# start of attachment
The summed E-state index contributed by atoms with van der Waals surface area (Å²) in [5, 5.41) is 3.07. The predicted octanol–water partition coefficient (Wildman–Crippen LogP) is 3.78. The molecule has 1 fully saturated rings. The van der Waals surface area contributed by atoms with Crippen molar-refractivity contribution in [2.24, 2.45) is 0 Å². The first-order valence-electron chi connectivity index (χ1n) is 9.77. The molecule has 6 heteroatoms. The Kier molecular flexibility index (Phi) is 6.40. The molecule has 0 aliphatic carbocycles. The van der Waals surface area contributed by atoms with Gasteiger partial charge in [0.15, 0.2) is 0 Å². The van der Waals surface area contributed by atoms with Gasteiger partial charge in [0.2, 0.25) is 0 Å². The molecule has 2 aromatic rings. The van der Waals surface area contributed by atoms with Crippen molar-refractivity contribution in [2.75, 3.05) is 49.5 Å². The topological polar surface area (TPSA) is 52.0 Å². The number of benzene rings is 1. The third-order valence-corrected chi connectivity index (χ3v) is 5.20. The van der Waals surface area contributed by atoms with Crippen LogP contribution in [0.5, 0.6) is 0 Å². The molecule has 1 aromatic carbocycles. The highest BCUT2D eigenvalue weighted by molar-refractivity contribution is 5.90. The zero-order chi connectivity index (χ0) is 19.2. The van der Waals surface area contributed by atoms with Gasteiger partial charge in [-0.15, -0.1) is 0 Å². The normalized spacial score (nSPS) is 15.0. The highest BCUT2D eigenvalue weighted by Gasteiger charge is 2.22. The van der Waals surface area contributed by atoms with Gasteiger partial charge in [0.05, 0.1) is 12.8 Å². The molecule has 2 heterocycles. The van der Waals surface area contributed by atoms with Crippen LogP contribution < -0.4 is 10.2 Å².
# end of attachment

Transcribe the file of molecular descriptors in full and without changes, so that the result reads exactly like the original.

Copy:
The summed E-state index contributed by atoms with van der Waals surface area (Å²) in [5, 5.41) is 3.07. The predicted octanol–water partition coefficient (Wildman–Crippen LogP) is 3.78. The molecule has 1 fully saturated rings. The van der Waals surface area contributed by atoms with Crippen molar-refractivity contribution in [2.24, 2.45) is 0 Å². The first-order valence-electron chi connectivity index (χ1n) is 9.77. The molecule has 6 heteroatoms. The Kier molecular flexibility index (Phi) is 6.40. The molecule has 0 aliphatic carbocycles. The van der Waals surface area contributed by atoms with Gasteiger partial charge in [0.15, 0.2) is 0 Å². The van der Waals surface area contributed by atoms with Gasteiger partial charge in [0.2, 0.25) is 0 Å². The molecule has 2 aromatic rings. The van der Waals surface area contributed by atoms with Crippen molar-refractivity contribution in [2.75, 3.05) is 49.5 Å². The topological polar surface area (TPSA) is 52.0 Å². The number of benzene rings is 1. The third-order valence-corrected chi connectivity index (χ3v) is 5.20. The van der Waals surface area contributed by atoms with Crippen LogP contribution in [0.5, 0.6) is 0 Å². The molecule has 1 aromatic carbocycles. The highest BCUT2D eigenvalue weighted by molar-refractivity contribution is 5.90. The zero-order chi connectivity index (χ0) is 19.2. The van der Waals surface area contributed by atoms with Gasteiger partial charge in [-0.15, -0.1) is 0 Å². The normalized spacial score (nSPS) is 15.0. The highest BCUT2D eigenvalue weighted by Gasteiger charge is 2.22. The van der Waals surface area contributed by atoms with Gasteiger partial charge in [0.05, 0.1) is 12.8 Å². The molecule has 2 heterocycles. The van der Waals surface area contributed by atoms with Crippen LogP contribution < -0.4 is 10.2 Å².